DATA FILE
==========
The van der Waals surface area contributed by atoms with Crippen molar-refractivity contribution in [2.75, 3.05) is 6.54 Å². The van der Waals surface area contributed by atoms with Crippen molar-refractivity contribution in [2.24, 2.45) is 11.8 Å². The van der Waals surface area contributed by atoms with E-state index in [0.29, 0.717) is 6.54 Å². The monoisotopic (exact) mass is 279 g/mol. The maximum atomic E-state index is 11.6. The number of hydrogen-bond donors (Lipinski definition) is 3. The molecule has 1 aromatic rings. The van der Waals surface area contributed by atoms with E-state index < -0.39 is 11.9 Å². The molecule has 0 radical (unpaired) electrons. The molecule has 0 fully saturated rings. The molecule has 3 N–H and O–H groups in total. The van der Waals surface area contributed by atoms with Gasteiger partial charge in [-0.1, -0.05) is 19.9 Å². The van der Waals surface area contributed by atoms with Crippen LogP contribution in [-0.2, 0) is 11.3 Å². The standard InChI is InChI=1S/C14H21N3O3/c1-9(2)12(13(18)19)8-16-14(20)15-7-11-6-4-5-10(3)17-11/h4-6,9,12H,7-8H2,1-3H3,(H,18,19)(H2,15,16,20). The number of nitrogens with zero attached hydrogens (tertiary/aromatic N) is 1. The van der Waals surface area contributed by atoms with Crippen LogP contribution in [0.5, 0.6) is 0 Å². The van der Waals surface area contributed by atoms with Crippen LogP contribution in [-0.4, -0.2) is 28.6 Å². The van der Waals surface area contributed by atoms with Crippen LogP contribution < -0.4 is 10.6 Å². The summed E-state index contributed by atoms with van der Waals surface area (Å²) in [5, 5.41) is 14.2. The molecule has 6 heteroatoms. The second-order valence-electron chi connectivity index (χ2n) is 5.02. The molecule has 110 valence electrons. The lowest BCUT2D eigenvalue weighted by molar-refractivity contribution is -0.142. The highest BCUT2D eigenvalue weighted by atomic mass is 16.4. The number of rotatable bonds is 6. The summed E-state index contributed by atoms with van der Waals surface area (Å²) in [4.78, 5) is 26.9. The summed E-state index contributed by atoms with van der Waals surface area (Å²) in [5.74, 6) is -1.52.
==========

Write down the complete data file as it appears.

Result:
The van der Waals surface area contributed by atoms with Crippen molar-refractivity contribution in [2.75, 3.05) is 6.54 Å². The van der Waals surface area contributed by atoms with Crippen molar-refractivity contribution in [2.24, 2.45) is 11.8 Å². The van der Waals surface area contributed by atoms with E-state index in [0.29, 0.717) is 6.54 Å². The monoisotopic (exact) mass is 279 g/mol. The maximum atomic E-state index is 11.6. The number of hydrogen-bond donors (Lipinski definition) is 3. The molecule has 1 aromatic rings. The van der Waals surface area contributed by atoms with E-state index < -0.39 is 11.9 Å². The molecule has 0 radical (unpaired) electrons. The molecule has 0 fully saturated rings. The molecule has 3 N–H and O–H groups in total. The van der Waals surface area contributed by atoms with Gasteiger partial charge in [-0.1, -0.05) is 19.9 Å². The van der Waals surface area contributed by atoms with Crippen LogP contribution in [-0.2, 0) is 11.3 Å². The standard InChI is InChI=1S/C14H21N3O3/c1-9(2)12(13(18)19)8-16-14(20)15-7-11-6-4-5-10(3)17-11/h4-6,9,12H,7-8H2,1-3H3,(H,18,19)(H2,15,16,20). The number of nitrogens with zero attached hydrogens (tertiary/aromatic N) is 1. The van der Waals surface area contributed by atoms with Crippen LogP contribution in [0.5, 0.6) is 0 Å². The van der Waals surface area contributed by atoms with Crippen LogP contribution in [-0.4, -0.2) is 28.6 Å². The van der Waals surface area contributed by atoms with Crippen LogP contribution < -0.4 is 10.6 Å². The summed E-state index contributed by atoms with van der Waals surface area (Å²) in [5, 5.41) is 14.2. The molecule has 6 heteroatoms. The second-order valence-electron chi connectivity index (χ2n) is 5.02. The molecule has 110 valence electrons. The lowest BCUT2D eigenvalue weighted by molar-refractivity contribution is -0.142. The highest BCUT2D eigenvalue weighted by atomic mass is 16.4. The number of rotatable bonds is 6. The summed E-state index contributed by atoms with van der Waals surface area (Å²) in [4.78, 5) is 26.9. The summed E-state index contributed by atoms with van der Waals surface area (Å²) in [5.74, 6) is -1.52.